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Citric Acid Cycle

The reactions of the citric acid cycle
by

Jay Silveira

on 28 October 2013

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Transcript of Citric Acid Cycle

Citric Acid Cycle - Objectives
Understand the overall aspects of the citric acid cycle.
Learn the structures of the metabolites found in the cycle.
Know the enzymes involved in the pathway.
List the locations of the high-energy products (NADH, FADH2, GTP) and fully-oxidized carbon atoms (CO2) produced in the pathway.
Point out the key regulatory reactions of the cycle.

Oxaloacetate
Citrate
Isocitrate
Alpha-ketoglutarate
Succinyl CoA
Succinate
Fumarate
Malate
Citrate Synthase
Isocitrate
Dehydrogenase
Alpha-ketoglutarate
Dehydrogenase
Succinyl CoA
Synthetase
Aconitase
Succinate
Dehydrogenase
Fumarase
Malate
Dehydrogenase
Two-carbon units (acetyl CoA) are brought into the citric acid cycle for oxidation and subsequent ATP production.
Reaction has a negative delta G = potential for regulation
Since this condensation initiates the citric acid cycle, wasteful side reactions such as hydrolysis of acetyl CoA must be prevented. Citrate synthase exhibits sequential, ordered kinetics and induced fit that both prevent side reactions.
Relocates the hydroxyl group on citrate for subsequent oxidation
Delta G is close to zero - reaction is readily reversible
The rate of alpha-ketoglutarate formation is important in determining the rate of the citric acid cycle.
NADH is produced.
CO2 is given off, and a fully oxidized carbon is lost.
Reaction has a negative delta G = potential for regulation
NADH is produced
CO2 is given off, and a fully oxidized carbon is lost.
Reaction has a negative delta G, so along with the previous step, this is another point of citric acid cycle regulation.
Since succinate is a symmetric molecule, the identity of carbons from the acetyl unit is lost.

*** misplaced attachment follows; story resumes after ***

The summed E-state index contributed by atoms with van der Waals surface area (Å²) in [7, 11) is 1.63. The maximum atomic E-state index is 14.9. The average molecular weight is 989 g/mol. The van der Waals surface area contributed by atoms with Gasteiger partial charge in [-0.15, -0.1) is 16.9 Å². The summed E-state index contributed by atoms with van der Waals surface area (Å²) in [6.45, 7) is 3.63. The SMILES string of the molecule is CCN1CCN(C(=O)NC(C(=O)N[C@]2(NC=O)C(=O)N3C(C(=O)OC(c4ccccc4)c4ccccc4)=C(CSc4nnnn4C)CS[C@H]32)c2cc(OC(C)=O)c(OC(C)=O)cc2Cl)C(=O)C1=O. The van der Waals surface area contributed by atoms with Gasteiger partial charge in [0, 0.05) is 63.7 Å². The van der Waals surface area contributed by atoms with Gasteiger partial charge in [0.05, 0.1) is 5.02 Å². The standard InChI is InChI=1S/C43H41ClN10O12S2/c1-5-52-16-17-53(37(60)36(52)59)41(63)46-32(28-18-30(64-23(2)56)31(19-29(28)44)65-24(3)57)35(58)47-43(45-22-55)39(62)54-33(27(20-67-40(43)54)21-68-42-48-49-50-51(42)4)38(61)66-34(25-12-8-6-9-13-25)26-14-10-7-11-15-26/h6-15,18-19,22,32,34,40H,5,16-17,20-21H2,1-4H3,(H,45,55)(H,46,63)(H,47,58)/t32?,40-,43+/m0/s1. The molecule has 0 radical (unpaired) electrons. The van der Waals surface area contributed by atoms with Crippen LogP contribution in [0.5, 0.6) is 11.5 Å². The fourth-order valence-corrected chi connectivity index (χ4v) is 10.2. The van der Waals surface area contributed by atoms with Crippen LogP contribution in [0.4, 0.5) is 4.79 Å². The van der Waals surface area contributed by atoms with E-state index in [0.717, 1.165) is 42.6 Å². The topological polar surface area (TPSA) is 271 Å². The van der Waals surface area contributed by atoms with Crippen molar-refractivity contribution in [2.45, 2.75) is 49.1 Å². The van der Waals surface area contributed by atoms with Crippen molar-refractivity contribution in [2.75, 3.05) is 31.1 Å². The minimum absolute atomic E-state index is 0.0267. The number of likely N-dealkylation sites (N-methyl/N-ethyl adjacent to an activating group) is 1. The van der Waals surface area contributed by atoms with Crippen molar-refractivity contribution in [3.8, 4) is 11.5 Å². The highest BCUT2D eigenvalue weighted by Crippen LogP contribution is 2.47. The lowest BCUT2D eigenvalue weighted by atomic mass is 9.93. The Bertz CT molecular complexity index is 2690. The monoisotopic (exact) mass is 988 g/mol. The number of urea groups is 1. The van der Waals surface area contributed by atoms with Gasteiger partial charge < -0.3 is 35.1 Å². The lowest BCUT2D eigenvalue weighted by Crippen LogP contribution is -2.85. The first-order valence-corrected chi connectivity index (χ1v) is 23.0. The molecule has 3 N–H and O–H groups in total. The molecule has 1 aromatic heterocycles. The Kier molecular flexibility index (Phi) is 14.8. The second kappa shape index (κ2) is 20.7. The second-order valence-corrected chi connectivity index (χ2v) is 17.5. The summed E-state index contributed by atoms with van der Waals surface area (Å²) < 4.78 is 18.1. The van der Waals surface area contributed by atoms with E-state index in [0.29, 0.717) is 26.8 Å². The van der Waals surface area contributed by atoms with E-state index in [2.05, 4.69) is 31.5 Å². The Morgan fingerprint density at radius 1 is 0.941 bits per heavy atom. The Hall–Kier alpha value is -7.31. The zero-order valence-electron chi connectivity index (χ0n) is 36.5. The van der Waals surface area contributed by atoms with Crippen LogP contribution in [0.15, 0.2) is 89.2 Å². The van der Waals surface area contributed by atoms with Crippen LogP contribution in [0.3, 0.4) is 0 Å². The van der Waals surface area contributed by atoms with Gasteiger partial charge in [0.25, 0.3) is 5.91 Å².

GTP or ATP is produced
Only step in the citric acid cycle that directly yields a high phosphoryl-transfer potential compound (substrate phosphorylation)
Nucleoside diphosphokinase GTP + ADP GDP + ATP
Unlike other enzymes of the citric acid cycle, succinate dehydrogenase is embedded in the inner mitochondrial membrane (direct link to the electron-transport chain)
Two hydrogen atoms (a proton and an electron) are removed in an oxidation step.
FADH2 is produced because the free energy change is insufficient to reduce NAD+.
...to an oxidation state of "-1".
These carbons go from an oxidation state of “-2”…
The reaction is a stereospecific trans addition of H+ and OH- to form only L-malate.
Overall oxidation state of the molecule doesn’t change, the reaction just prepares for oxidation in the next step (but… one of the carbons has been oxidized to the level of a hydroxyl group).
Both carbons have an oxidation state of “-1”.


Net oxidation state for these two carbons = “-2”
Net oxidation state for these two carbons = “-2”.
This carbon is oxidized to “0”.
This carbon is reduced to “-2”.
NADH is formed.
Oxaloacetate is regenerated and the citric acid cycle is complete
The standard free energy for the reaction is quite positive (DGo′ = +31.4 kJ/mol) so how is the reaction driven?
Structure learning tip: One can think of citrate as a three carbon chain, with a carboxylic acid group added on at each carbon. The center carbon also contains a hydroxyl group, which is important to note in the next compound: isocitrate.
Structure learning tip: One can think of citrate as a three carbon chain, with a carboxylic acid group added on at each carbon. The center carbon also contains a hydroxyl group, which is important to note in the next compound: isocitrate.
Structure learning tip: For isocitrate, base the structure off of citrate and simply move the hydroxyl from the central carbon of the “three carbon chain” to one of the peripheral ones.
Structure learning tip: For isocitrate, base the structure off of citrate and simply move the hydroxyl from the central carbon of the “three carbon chain” to one of the peripheral ones.